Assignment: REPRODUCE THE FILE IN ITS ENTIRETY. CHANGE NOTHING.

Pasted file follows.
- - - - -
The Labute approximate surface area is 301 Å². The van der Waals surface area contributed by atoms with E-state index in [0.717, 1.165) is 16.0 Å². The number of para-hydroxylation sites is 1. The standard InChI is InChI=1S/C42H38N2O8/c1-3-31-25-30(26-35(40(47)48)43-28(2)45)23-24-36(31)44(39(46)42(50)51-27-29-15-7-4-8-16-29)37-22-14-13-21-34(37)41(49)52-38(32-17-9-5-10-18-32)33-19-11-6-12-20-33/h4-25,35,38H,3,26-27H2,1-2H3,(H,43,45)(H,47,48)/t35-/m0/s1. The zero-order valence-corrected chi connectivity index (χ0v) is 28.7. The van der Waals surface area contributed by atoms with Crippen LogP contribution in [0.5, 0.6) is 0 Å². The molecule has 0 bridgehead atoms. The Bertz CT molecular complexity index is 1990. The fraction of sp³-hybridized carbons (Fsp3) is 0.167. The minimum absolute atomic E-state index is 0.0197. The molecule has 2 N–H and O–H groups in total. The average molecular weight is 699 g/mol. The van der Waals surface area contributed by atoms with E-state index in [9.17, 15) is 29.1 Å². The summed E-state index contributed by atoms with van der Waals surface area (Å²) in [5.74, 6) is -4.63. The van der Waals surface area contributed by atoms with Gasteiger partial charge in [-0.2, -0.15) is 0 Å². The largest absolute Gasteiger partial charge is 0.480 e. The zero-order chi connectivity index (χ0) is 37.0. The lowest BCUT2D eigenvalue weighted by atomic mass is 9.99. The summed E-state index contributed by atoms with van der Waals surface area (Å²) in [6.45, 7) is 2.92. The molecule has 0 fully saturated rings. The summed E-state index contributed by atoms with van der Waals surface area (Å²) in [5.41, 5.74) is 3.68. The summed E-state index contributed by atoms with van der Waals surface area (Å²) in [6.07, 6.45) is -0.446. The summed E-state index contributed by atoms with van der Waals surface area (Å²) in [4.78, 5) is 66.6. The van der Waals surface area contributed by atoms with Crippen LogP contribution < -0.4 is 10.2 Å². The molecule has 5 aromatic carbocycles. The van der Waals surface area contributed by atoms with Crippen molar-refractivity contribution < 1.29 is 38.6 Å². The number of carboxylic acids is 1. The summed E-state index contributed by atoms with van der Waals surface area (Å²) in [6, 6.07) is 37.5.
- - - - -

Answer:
The Labute approximate surface area is 301 Å². The van der Waals surface area contributed by atoms with E-state index in [0.717, 1.165) is 16.0 Å². The number of para-hydroxylation sites is 1. The standard InChI is InChI=1S/C42H38N2O8/c1-3-31-25-30(26-35(40(47)48)43-28(2)45)23-24-36(31)44(39(46)42(50)51-27-29-15-7-4-8-16-29)37-22-14-13-21-34(37)41(49)52-38(32-17-9-5-10-18-32)33-19-11-6-12-20-33/h4-25,35,38H,3,26-27H2,1-2H3,(H,43,45)(H,47,48)/t35-/m0/s1. The zero-order valence-corrected chi connectivity index (χ0v) is 28.7. The van der Waals surface area contributed by atoms with Crippen LogP contribution in [0.5, 0.6) is 0 Å². The molecule has 0 bridgehead atoms. The Bertz CT molecular complexity index is 1990. The fraction of sp³-hybridized carbons (Fsp3) is 0.167. The minimum absolute atomic E-state index is 0.0197. The molecule has 2 N–H and O–H groups in total. The average molecular weight is 699 g/mol. The van der Waals surface area contributed by atoms with E-state index in [9.17, 15) is 29.1 Å². The summed E-state index contributed by atoms with van der Waals surface area (Å²) in [5.74, 6) is -4.63. The van der Waals surface area contributed by atoms with Gasteiger partial charge in [-0.2, -0.15) is 0 Å². The largest absolute Gasteiger partial charge is 0.480 e. The zero-order chi connectivity index (χ0) is 37.0. The lowest BCUT2D eigenvalue weighted by atomic mass is 9.99. The summed E-state index contributed by atoms with van der Waals surface area (Å²) in [6.45, 7) is 2.92. The molecule has 0 fully saturated rings. The summed E-state index contributed by atoms with van der Waals surface area (Å²) in [5.41, 5.74) is 3.68. The summed E-state index contributed by atoms with van der Waals surface area (Å²) in [6.07, 6.45) is -0.446. The summed E-state index contributed by atoms with van der Waals surface area (Å²) in [4.78, 5) is 66.6. The van der Waals surface area contributed by atoms with Crippen LogP contribution < -0.4 is 10.2 Å². The molecule has 5 aromatic carbocycles. The van der Waals surface area contributed by atoms with Crippen molar-refractivity contribution < 1.29 is 38.6 Å². The number of carboxylic acids is 1. The summed E-state index contributed by atoms with van der Waals surface area (Å²) in [6, 6.07) is 37.5.